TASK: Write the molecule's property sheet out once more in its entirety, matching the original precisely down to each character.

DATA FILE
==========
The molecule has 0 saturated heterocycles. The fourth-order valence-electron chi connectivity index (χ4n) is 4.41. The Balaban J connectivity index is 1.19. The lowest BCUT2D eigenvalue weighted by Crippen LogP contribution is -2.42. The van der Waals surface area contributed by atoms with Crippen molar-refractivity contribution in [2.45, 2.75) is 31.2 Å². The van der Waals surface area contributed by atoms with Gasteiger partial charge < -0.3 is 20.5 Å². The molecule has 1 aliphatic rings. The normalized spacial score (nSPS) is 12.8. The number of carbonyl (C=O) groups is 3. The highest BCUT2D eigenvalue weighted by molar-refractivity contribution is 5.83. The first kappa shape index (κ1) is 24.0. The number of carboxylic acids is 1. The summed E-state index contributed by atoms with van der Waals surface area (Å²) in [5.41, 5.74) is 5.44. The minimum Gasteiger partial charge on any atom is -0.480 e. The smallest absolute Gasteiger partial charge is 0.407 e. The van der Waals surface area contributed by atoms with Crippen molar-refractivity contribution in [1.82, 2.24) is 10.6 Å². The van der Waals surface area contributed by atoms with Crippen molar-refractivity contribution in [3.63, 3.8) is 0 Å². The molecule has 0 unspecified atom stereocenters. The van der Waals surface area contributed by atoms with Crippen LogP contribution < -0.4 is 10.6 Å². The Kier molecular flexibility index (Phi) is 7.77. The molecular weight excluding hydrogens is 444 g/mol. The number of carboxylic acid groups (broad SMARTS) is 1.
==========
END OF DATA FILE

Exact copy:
The molecule has 0 saturated heterocycles. The fourth-order valence-electron chi connectivity index (χ4n) is 4.41. The Balaban J connectivity index is 1.19. The lowest BCUT2D eigenvalue weighted by Crippen LogP contribution is -2.42. The van der Waals surface area contributed by atoms with Crippen molar-refractivity contribution in [2.45, 2.75) is 31.2 Å². The van der Waals surface area contributed by atoms with Gasteiger partial charge < -0.3 is 20.5 Å². The molecule has 1 aliphatic rings. The normalized spacial score (nSPS) is 12.8. The number of carbonyl (C=O) groups is 3. The highest BCUT2D eigenvalue weighted by molar-refractivity contribution is 5.83. The first kappa shape index (κ1) is 24.0. The number of carboxylic acids is 1. The summed E-state index contributed by atoms with van der Waals surface area (Å²) in [5.41, 5.74) is 5.44. The minimum Gasteiger partial charge on any atom is -0.480 e. The smallest absolute Gasteiger partial charge is 0.407 e. The van der Waals surface area contributed by atoms with Crippen molar-refractivity contribution in [1.82, 2.24) is 10.6 Å². The van der Waals surface area contributed by atoms with Crippen molar-refractivity contribution in [3.63, 3.8) is 0 Å². The molecule has 0 unspecified atom stereocenters. The van der Waals surface area contributed by atoms with Crippen LogP contribution < -0.4 is 10.6 Å². The Kier molecular flexibility index (Phi) is 7.77. The molecular weight excluding hydrogens is 444 g/mol. The number of carboxylic acid groups (broad SMARTS) is 1.